Understanding the water and heat exchanges across the Tibetan ecosystem is of great importance for management of the Asian water towers that originate from the Tibetan Plateau and projection of water and energy dynamics within various climate scenarios. The study presented in this book contributes to a better quantification of the water and heat exchanges at the land-atmosphere interface for a Tibetan alpine meadow ecosystem. The source region of the Yellow River (SRYR) in the northeastern part of the Tibetan Plateau is selected as the case study due to its great importance to the Yellow River’s water resources. A comprehensive observational dataset including in-situ micro-meteorological and profile soil moisture/temperature measurements, laboratory soil property measurements of samples, as well as discharge measurements is developed. The Noah land surface model is utilized to understand the processes governing the water and heat exchanges and predict the measurements. This book is structured across four research topics to arrive at a reliable prediction of the measured water and heat fluxes at point scale and runoff at catchment scale via enhancing Noah’s model physics in representing i) thermal roughness length and turbulent heat transfer, ii) soil heat transport, iii) soil water flow and iv) frozen ground processes. This study highlights the need for a complete description of the predominantly vertical water and heat exchange processes to correctly simulate the water and heat fluxes in the seasonally frozen and high altitude SRYR on the Tibetan Plateau.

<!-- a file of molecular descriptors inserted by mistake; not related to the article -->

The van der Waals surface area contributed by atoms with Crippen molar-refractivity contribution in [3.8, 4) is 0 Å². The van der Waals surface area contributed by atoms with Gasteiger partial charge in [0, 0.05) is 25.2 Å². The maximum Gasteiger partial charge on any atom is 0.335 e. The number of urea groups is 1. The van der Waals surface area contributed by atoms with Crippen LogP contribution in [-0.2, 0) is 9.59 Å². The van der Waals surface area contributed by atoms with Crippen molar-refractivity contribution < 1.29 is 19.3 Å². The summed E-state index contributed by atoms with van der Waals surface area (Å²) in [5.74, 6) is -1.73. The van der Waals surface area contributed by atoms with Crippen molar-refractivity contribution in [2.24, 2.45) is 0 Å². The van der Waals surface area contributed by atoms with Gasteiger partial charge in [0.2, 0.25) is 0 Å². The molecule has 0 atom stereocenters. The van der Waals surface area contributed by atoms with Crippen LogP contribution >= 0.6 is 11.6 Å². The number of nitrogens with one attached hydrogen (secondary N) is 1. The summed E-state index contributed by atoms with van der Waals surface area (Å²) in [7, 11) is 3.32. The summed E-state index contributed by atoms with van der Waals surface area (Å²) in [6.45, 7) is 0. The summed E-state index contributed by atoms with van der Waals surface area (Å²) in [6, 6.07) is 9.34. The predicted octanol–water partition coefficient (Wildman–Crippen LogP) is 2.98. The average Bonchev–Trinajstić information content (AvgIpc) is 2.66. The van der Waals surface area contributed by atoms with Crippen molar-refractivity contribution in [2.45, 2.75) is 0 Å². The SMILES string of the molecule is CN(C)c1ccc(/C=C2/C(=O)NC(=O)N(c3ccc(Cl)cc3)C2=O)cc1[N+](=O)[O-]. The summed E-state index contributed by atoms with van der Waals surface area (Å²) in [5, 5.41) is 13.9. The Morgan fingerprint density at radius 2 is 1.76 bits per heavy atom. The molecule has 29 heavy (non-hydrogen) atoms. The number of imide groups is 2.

|Qualification||Doctor of Philosophy|
|Award date||26 Nov 2015|
|Place of Publication||Enschede|
|Publication status||Published - 26 Nov 2015|